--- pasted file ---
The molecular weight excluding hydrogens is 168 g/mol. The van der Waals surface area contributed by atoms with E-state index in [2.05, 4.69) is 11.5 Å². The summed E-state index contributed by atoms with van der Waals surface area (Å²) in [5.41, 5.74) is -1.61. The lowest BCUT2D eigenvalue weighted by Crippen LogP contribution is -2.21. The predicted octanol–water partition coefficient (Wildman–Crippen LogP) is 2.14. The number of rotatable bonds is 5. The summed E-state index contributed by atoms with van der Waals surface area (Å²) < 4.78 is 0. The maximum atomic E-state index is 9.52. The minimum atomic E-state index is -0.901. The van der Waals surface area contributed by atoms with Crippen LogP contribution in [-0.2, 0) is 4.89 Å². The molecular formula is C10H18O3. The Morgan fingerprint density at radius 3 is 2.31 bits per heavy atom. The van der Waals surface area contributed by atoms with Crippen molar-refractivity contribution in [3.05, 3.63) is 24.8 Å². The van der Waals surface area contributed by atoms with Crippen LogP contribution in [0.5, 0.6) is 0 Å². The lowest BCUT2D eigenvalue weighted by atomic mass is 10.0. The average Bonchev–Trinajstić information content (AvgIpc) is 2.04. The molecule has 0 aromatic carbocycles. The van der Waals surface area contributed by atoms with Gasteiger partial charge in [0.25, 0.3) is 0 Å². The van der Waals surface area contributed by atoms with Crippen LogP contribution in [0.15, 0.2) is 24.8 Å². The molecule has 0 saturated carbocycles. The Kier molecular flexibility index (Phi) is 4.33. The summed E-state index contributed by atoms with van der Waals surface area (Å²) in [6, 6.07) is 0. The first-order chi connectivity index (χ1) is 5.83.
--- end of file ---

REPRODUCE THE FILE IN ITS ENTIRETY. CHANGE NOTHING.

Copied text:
The molecular weight excluding hydrogens is 168 g/mol. The van der Waals surface area contributed by atoms with E-state index in [2.05, 4.69) is 11.5 Å². The summed E-state index contributed by atoms with van der Waals surface area (Å²) in [5.41, 5.74) is -1.61. The lowest BCUT2D eigenvalue weighted by Crippen LogP contribution is -2.21. The predicted octanol–water partition coefficient (Wildman–Crippen LogP) is 2.14. The number of rotatable bonds is 5. The summed E-state index contributed by atoms with van der Waals surface area (Å²) < 4.78 is 0. The maximum atomic E-state index is 9.52. The minimum atomic E-state index is -0.901. The van der Waals surface area contributed by atoms with Crippen LogP contribution in [-0.2, 0) is 4.89 Å². The molecular formula is C10H18O3. The Morgan fingerprint density at radius 3 is 2.31 bits per heavy atom. The van der Waals surface area contributed by atoms with Crippen molar-refractivity contribution in [3.05, 3.63) is 24.8 Å². The van der Waals surface area contributed by atoms with Crippen LogP contribution in [0.5, 0.6) is 0 Å². The lowest BCUT2D eigenvalue weighted by atomic mass is 10.0. The average Bonchev–Trinajstić information content (AvgIpc) is 2.04. The molecule has 0 aromatic carbocycles. The van der Waals surface area contributed by atoms with Gasteiger partial charge in [0.25, 0.3) is 0 Å². The van der Waals surface area contributed by atoms with Crippen LogP contribution in [0.15, 0.2) is 24.8 Å². The molecule has 0 saturated carbocycles. The Kier molecular flexibility index (Phi) is 4.33. The summed E-state index contributed by atoms with van der Waals surface area (Å²) in [6, 6.07) is 0. The first-order chi connectivity index (χ1) is 5.83.